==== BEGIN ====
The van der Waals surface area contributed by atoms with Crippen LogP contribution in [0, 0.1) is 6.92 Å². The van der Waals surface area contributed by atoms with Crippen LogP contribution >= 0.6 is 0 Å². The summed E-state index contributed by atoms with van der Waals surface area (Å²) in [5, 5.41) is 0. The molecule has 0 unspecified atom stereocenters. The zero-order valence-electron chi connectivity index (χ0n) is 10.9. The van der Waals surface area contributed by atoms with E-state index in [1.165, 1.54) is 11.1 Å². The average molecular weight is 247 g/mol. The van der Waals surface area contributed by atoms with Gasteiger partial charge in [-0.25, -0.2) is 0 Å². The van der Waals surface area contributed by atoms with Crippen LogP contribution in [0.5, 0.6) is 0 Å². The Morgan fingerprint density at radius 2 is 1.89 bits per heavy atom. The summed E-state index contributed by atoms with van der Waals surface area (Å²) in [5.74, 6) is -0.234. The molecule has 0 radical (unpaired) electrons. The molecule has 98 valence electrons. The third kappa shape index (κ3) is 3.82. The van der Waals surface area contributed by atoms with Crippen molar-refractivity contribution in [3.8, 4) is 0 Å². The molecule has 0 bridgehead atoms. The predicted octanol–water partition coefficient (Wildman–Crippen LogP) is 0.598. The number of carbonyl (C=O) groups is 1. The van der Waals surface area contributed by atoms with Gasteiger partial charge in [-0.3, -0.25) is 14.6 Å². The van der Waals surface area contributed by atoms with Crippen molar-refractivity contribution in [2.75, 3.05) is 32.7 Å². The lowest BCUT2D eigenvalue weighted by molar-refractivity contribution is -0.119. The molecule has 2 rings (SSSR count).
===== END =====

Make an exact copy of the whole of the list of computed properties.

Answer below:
The van der Waals surface area contributed by atoms with Crippen LogP contribution in [0, 0.1) is 6.92 Å². The van der Waals surface area contributed by atoms with Crippen LogP contribution >= 0.6 is 0 Å². The summed E-state index contributed by atoms with van der Waals surface area (Å²) in [5, 5.41) is 0. The molecule has 0 unspecified atom stereocenters. The zero-order valence-electron chi connectivity index (χ0n) is 10.9. The van der Waals surface area contributed by atoms with E-state index in [1.165, 1.54) is 11.1 Å². The average molecular weight is 247 g/mol. The van der Waals surface area contributed by atoms with Gasteiger partial charge in [-0.25, -0.2) is 0 Å². The van der Waals surface area contributed by atoms with Crippen LogP contribution in [0.5, 0.6) is 0 Å². The Morgan fingerprint density at radius 2 is 1.89 bits per heavy atom. The summed E-state index contributed by atoms with van der Waals surface area (Å²) in [5.74, 6) is -0.234. The molecule has 0 radical (unpaired) electrons. The molecule has 98 valence electrons. The third kappa shape index (κ3) is 3.82. The van der Waals surface area contributed by atoms with Crippen molar-refractivity contribution in [3.8, 4) is 0 Å². The molecule has 0 bridgehead atoms. The predicted octanol–water partition coefficient (Wildman–Crippen LogP) is 0.598. The number of carbonyl (C=O) groups is 1. The van der Waals surface area contributed by atoms with Gasteiger partial charge in [-0.3, -0.25) is 14.6 Å². The van der Waals surface area contributed by atoms with Crippen molar-refractivity contribution in [2.75, 3.05) is 32.7 Å². The lowest BCUT2D eigenvalue weighted by molar-refractivity contribution is -0.119. The molecule has 2 rings (SSSR count).